The reason why self-defense laws exist is that everyone should have the right to protect themselves and their loved ones in dangerous situations when law enforcement cannot get there fast enough. However, the tricky thing about these laws is that if there can be an argument that too much force is involved, it can lead to the person defending themselves being in their own legal trouble. Here are the basics to know to avoid having self-defense turn into an assault or even worse a murder charge.
Make my day laws
In Colorado, the Make My Day law allows people to protect themselves and their families by any means including lethal force if someone comes onto your property with bad intent. This means if an armed robber breaks into your home, you have the right to do what is necessary to stop them including lethal use but this argument may be more difficult to make if they do not have a weapon or you cannot guarantee ill intent.
What constitutes imminent danger
Imminent danger is going to be one of the biggest factors that law enforcement will consider when it comes to self-defense as an argument. There has to be a clear reason to believe that the person approaching you was about to harm you. If a person comes up to you aggressively and has a weapon or lunges to assault you, it will be much more clear-cut. But if it was an interaction that may have begun in less nefarious ways and there could be an argument that you started the incident first, then self-defense as a reason could be thrown out the window. If the person who was harmed can show that you approached first or that you escalated a verbal argument into a physical one, it could mean that you can have assault charges against you, even if in the end you felt like you were merely defending yourself.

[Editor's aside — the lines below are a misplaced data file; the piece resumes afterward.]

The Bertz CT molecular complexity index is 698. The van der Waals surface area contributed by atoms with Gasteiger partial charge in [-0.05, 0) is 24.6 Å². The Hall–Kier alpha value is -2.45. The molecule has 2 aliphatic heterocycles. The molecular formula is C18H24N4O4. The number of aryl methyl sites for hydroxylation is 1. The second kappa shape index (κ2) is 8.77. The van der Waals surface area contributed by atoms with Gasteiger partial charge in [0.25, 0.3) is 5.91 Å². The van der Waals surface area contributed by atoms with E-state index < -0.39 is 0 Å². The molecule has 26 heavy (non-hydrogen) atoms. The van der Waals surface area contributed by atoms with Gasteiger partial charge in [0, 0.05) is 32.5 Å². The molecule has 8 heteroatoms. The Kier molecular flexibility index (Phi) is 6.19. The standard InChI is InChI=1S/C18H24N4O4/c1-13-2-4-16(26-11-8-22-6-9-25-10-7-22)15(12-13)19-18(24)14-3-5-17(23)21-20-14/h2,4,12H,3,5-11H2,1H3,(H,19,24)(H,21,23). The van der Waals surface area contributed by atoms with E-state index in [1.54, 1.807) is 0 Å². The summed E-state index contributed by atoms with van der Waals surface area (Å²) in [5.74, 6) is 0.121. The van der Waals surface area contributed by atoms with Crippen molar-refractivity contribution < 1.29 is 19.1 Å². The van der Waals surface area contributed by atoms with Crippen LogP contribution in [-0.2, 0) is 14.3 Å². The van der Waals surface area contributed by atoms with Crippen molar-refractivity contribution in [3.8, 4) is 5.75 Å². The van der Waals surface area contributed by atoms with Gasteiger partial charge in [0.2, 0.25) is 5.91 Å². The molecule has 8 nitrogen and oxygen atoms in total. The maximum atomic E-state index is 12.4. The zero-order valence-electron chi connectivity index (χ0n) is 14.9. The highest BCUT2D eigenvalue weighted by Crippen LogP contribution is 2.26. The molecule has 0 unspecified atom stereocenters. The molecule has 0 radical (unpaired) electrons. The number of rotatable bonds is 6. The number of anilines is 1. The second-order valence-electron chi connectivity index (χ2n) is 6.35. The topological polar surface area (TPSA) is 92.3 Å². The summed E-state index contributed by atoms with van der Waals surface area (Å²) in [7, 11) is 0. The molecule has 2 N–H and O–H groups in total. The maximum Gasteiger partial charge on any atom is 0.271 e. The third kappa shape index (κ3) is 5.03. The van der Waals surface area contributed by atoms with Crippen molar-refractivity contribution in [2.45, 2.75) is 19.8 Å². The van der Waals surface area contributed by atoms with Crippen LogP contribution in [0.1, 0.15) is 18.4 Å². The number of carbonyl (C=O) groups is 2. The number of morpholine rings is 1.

What constitutes excessive force
In addition to imminent danger, the other main element that the court will take into account is if excessive force was used. Again, if someone were to aggressively come into your home brandishing a weapon and they were about to use it then there would be little doubt that you may need to use lethal force to take down the threat. But if this person were to have a gun and you shot them in the leg and that neutralized the threat, then any further action like shooting to kill would be considered excessive force and could land you with murder charges. It’s important to understand even in the heat of the moment that self-defense laws can only be applied to equal or lesser force than what is being brought upon you. Anything more can turn you into the aggressor and the other party into the victim, at least in the court of law.
To sum up, these laws are here to help everyone to be at least somewhat self-reliant when it comes to their own safety but it can be a slippery slope when it comes to how much force is too much. One has to think about this no matter how difficult it is to do in the heat of the moment.